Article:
Woods and forestry
Woods in Iceland cover approximately 1.5% of the land. The most common species of Icelandic forestry plants are the following (not an exhaustive list):
- Birch (Betula pubescens)
- Populations of salix (Salix spp.)
- Mountain ash (Sorbus aucuparia)
- Aspen (Populus tremula)
- Larch (Larix sukaczewii, L. decidua x sukaczewii)
- Sitka spruce (Picea sitchensis)
- Black cottonwood (Populus balsamifera ssp. trichocarpa)
- Lodgepole pine (Pinus contorta)
In addition to the ones above, there are species mainly grown for gardens that have developed in Iceland over a long time and are therefore well adapted to the environment. Examples of such species are Salix, Juniper, and others.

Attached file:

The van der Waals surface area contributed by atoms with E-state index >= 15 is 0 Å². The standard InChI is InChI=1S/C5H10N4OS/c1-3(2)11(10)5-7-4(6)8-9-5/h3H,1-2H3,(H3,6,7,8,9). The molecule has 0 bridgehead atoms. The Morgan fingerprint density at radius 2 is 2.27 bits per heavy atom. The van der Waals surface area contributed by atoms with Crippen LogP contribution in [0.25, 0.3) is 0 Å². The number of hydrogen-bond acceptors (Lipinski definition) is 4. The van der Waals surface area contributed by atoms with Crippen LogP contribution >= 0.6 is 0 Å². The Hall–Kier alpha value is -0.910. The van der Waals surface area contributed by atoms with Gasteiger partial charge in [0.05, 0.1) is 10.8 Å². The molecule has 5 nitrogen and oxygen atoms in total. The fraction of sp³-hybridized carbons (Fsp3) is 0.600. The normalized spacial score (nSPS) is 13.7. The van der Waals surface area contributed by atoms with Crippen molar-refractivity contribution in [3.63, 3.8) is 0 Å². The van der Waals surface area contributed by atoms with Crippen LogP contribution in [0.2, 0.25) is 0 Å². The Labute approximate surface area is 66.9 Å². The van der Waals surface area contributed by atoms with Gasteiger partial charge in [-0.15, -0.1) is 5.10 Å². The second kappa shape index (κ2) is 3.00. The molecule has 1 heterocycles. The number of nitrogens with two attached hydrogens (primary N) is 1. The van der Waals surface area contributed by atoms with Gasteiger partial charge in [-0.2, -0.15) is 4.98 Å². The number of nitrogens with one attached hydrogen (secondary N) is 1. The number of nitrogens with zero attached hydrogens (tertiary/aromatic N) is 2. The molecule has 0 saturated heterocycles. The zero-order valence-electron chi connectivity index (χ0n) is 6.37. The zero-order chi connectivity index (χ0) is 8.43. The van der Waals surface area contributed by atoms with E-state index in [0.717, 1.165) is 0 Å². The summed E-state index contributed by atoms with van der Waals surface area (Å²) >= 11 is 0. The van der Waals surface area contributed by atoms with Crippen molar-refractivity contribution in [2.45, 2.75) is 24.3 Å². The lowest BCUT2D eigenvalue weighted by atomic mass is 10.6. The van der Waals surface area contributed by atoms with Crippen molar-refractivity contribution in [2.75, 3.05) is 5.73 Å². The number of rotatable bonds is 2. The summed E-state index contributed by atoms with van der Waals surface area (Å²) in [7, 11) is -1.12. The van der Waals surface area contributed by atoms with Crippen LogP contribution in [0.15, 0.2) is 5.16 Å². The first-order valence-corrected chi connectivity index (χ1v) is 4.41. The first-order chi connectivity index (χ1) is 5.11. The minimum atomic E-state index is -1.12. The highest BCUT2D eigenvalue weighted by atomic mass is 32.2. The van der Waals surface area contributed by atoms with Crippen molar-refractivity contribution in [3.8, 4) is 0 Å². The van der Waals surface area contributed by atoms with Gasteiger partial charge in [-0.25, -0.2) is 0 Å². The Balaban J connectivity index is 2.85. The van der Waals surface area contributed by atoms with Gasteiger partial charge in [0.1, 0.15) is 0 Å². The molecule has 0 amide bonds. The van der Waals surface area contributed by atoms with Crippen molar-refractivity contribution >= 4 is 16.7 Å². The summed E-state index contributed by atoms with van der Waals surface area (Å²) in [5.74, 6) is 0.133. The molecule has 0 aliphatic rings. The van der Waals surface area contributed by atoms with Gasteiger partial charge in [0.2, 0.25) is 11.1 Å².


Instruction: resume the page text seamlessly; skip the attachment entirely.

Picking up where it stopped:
Populations, clones, and offspring of the species currently used in forestry are being tested extensively in various locations in the country. National forests contain experiments and store trees that are classified as areas under protection.
It is important that indigenous tree species and populations are used in forestry all over the country. The Icelandic birch contains substantial genetic diversity and varies between different locations in the country.
The Iceland Forest Service is responsible for genetic resources in woods and the organization has through the years collected a great deal of information and experience on forestry in Iceland.
It is important that valuable horticultural plants are collected and stored in e.g. botanical gardens. Special trees may also have special historical roles and are important as such.